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~This is an interview with Karey Hope and Howie DeGraaf of Dyslexia Victoria Online.~

Karey: There is a tendency for dyslexics to be very intelligent. We look at dyslexia as a learning difference " a right-brained processing style". Depending on the research you're looking at, 10- 25% of the population has some level of dyslexia.

While some dyslexics struggle with reading, spelling and writing, for some dyslexics, their challenge shows up in math and processing, or in an inability to understand instructions as they are given.

Most dyslexics think using many images - their mouth tripping over itself trying to keep up. They know what they want to say but can't find the words. They can see the ideas in their minds but can't express the ideas well in written or spoken form. They're thinking so many things at once that other people have a hard time following and understanding what they're trying to say.

We can often recognize a dyslexic student through their writing: they may start a thought at the beginning, and then finish the thought later in the middle of the paper. That's because they are trying to say everything that's in their mind all at once and it just comes out.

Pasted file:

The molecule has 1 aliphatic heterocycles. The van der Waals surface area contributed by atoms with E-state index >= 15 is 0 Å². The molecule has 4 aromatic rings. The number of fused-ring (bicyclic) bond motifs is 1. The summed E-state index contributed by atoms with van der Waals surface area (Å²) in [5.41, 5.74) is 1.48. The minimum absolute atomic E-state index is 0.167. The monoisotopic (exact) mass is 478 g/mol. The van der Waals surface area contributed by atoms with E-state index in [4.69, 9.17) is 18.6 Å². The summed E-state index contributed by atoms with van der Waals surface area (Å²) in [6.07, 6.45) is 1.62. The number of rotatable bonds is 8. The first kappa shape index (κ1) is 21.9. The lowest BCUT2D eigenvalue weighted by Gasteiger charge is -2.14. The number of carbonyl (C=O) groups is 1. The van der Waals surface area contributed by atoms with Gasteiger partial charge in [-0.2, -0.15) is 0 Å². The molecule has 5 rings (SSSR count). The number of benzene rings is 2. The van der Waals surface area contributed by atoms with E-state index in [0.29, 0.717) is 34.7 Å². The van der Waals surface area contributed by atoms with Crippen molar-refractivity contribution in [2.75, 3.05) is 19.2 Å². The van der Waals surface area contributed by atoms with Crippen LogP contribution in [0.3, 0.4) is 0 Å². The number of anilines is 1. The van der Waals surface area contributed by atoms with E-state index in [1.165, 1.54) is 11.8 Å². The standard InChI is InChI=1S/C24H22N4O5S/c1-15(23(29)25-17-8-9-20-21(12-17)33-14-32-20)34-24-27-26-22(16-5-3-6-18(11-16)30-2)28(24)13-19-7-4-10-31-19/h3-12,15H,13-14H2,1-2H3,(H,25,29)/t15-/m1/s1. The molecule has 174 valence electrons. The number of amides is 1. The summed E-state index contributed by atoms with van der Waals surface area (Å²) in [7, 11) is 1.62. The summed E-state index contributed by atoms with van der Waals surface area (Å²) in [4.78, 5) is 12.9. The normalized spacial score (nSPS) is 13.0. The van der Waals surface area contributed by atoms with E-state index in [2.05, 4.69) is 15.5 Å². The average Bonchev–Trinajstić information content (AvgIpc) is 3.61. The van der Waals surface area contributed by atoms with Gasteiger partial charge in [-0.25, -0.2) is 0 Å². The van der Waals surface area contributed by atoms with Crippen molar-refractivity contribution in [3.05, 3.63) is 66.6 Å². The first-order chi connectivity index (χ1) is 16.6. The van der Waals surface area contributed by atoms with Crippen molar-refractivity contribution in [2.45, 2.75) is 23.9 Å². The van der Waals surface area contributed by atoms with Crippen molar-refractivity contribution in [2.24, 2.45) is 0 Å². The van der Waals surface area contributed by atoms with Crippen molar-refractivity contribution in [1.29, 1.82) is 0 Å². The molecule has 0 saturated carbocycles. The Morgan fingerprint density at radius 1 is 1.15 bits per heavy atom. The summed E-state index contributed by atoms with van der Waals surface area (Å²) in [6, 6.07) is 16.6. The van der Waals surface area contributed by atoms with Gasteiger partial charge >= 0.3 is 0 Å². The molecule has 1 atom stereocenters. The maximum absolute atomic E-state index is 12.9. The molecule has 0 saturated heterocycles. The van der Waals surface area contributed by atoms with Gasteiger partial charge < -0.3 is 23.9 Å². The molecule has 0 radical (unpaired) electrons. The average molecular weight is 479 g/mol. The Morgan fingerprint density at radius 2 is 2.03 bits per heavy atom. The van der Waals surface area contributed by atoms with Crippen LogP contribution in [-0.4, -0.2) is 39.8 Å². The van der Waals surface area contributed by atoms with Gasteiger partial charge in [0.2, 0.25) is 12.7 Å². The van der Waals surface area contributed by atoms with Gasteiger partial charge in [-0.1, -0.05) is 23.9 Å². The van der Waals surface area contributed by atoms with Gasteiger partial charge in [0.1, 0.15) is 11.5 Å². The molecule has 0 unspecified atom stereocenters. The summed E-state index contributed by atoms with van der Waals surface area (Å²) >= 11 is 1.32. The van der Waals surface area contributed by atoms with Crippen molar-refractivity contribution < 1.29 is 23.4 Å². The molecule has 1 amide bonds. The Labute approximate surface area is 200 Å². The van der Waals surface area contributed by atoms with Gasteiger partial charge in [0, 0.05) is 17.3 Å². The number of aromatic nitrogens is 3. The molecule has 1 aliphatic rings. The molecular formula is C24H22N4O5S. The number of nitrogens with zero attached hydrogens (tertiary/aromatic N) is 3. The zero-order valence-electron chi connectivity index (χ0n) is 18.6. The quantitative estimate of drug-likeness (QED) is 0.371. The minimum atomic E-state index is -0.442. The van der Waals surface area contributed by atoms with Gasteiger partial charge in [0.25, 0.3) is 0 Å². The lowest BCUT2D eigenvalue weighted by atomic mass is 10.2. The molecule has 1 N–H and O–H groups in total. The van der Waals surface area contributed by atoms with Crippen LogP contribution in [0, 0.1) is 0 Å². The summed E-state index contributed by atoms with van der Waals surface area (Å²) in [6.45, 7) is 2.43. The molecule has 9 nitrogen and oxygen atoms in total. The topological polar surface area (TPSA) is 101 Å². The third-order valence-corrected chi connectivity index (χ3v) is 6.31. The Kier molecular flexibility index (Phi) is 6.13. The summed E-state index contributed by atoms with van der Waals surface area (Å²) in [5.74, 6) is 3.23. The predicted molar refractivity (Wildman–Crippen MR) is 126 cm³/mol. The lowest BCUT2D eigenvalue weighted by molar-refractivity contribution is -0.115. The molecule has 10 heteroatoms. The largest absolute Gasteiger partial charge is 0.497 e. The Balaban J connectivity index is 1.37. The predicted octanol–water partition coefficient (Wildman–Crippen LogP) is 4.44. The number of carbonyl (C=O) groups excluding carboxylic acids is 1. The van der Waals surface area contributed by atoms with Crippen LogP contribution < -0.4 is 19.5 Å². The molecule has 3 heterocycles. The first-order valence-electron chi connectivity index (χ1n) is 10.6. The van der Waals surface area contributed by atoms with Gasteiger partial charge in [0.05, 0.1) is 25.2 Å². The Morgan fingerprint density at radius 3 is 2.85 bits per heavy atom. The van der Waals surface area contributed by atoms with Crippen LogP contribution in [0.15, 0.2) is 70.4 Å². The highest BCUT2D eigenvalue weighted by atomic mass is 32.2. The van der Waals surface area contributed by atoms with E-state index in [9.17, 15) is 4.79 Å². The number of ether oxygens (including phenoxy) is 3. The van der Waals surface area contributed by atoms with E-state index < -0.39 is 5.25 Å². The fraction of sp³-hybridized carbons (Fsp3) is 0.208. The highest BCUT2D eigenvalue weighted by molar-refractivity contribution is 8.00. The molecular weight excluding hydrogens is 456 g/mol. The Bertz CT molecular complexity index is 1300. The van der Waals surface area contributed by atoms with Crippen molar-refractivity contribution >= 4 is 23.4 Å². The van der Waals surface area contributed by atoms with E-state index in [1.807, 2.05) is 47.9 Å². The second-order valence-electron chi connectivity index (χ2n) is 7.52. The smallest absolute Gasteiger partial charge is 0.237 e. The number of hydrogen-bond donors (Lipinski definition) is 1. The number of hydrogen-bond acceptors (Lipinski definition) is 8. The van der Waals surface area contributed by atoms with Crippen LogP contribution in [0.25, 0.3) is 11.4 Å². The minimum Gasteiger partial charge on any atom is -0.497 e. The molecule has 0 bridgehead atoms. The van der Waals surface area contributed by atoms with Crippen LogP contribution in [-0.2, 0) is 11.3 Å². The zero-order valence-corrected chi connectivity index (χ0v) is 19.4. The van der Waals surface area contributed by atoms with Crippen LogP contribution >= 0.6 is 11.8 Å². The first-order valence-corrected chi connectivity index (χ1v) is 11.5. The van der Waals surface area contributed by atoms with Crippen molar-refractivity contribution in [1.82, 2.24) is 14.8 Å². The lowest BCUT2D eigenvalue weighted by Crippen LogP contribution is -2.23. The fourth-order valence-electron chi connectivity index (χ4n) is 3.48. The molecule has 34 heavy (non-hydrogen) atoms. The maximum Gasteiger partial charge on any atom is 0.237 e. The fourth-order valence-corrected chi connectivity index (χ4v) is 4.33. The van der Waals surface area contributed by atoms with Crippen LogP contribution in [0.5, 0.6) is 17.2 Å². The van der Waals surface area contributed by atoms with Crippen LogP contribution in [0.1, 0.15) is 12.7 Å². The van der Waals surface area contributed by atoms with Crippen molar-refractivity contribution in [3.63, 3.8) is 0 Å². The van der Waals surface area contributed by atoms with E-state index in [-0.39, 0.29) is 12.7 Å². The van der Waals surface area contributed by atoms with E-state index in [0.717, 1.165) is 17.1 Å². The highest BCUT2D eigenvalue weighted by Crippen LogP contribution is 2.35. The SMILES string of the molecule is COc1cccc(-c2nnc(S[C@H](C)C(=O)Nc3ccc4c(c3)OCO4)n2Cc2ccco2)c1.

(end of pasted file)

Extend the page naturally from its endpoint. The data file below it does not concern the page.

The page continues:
As well, dyslexic students are generally extremely spatial and this begins to impact them in terms of understanding instructions. They tend to sense all around themselves at once. So, if a teacher asks them to point to the back of the chair, they need to get very specific: the student will ask if it's the front or back of the chair back that they should point to.

They have a need for complete instruction. For example if a boss puts a package on the desk and asks them to mail it, they won't do it if they don't understand the full instructions (or are afraid to ask). They don't know whether to send it UPS or Canada Post; take it to the post office or get someone to pick it up; send it to arrive tomorrow or next week, etc.

So, these students are the ones asking a million questions (even if the questions were already answered the week before). They are very literal and need to know if each situation is the same or different. They never assume and always want to double check.

To read the whole article please click link: Smart Tutor Article